@mr_hanie exactly, the Bruins won the cup 2 years ago without scoring a PP goal in the finals.....
@mr_hanie maybe reread the article :)
I by no means meant to propose it was a gigantic problem nor that it was the largest problem -- I actually started the article by stating that sentiment.
That being said, I think there is definitely potential for improvement. If the potential is there, why not take advantage of it? Teams should always be looking to improve in minor ways. The buds have the potential on their roster for an even more lethal PP
@mr_hanie they need a faceoff specialist as well..
@mr_hanie There is always room for improvement and as such we should explore every opportunity to improve this team.
It sure beats the negativity that tends to come to surface on here
It's nice to see guys getting a little excited for the possibilities
It seemed there was a pretty heavy dose if doom and gloom for a bit
@whalz Sounds like you're on track recognizing that a lot of it is systematic though.
I was quite happy with Leafs powr play it was their d zone play that needs improvement. The trouble is defensive zone does not make sports high light reels like power play goals. People in love with the slam dunk stuff.
Hey I'm excited aswell but it's in relation to the upcoming draft and the possibility of trades and buyouts. We don't even know who will be in the lineup next yr.
Your damn right. Lol. We have the right mix of players. A few more meat and potatoe type of players and a system that works within the group should improve this team.
RC also needs to let his young players play.
Ashton, Damigo, holland need more ice time in place of Orr fml and mcclemtn. (Although McClemment if used on the 4th line properly) is still a decent player.
@mr_hanie I completely agree with you that the defensive zone play is what needs the greatest improvement. And I think we have beat that like a dead horse. I enjoyed this article as something new to look at and think about.
Ha, I know.......we all have our own version of what could happen......most of it isn't likely to happen. It's still food for thought which I'm ok with
For example, Hope_Smoke is on this big anti-Bozak kick via Twitter.......it's alright to not like someone......but it's been his mission for the last week to prove he is right and everyone who likes Bozak is wrong. I don't think I have ever met one person on this site, on tv, on radio, on twitter that has been 100% right.......the negativity just bothers me, hockey to me is something that I enjoy and is an escape from a lot of things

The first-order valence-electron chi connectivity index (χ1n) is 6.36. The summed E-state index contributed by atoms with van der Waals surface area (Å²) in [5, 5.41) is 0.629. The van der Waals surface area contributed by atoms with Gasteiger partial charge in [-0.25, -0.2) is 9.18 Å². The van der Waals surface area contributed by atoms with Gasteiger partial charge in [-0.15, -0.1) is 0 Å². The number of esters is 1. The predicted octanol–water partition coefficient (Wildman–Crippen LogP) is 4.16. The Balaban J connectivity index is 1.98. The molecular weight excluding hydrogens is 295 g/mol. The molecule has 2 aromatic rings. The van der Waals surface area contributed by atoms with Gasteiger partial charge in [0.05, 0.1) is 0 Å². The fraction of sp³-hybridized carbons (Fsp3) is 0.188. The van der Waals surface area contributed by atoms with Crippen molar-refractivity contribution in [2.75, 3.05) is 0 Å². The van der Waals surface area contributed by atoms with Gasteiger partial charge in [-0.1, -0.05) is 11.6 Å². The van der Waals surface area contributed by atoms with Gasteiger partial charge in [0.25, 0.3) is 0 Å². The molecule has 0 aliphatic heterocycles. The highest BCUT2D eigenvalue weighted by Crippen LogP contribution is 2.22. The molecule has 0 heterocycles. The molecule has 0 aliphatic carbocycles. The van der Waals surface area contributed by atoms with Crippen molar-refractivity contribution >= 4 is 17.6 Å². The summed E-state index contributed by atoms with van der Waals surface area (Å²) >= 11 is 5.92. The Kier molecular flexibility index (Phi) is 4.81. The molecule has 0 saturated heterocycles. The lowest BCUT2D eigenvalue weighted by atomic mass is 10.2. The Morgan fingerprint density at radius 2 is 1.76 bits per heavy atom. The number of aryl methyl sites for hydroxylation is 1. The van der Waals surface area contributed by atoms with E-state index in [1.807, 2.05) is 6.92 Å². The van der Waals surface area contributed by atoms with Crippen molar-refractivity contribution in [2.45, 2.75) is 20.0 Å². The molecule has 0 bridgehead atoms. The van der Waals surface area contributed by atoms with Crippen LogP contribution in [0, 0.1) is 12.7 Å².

Thats my rant on that lol
Lol. I check out his tweets only to see what I missed from dreger or Mackenzie. That's the only thing his account is good for. I'm tired of looking at his tweets bashing Bozak and Clarkson. How many times has he tweeted Clarkson just fell down? Lol guy needs to get a life.
I scope out websites looking for info but find all I need to do is come here as a lot of posters post it here.
All I know is I'm counting down the days leading up to the draft and hope the buyout period starts off with a bang and we see a lot of movement.
As long as we are 2nd to the puck, there is no hope for good defensive breakouts.
We need to be 1st to the puck and work from there. take the hit to make the make the play.
I can understand the Clarkson comments. He played terribly this season and took up a lot of cap space. Bozak on the other hand, was on a 60-70 point pace, wins faceoffs, kills penalties and plays a pretty good two way game. He's also signed to a reasonable contract. I know he may not be the ideal number one centre, but if you want to chase this guy off your team, YOU DON'T UNDERSTAND HOCKEY. In any rational market, we would be excited about Bozak having a strong season and hoping that he can build off it.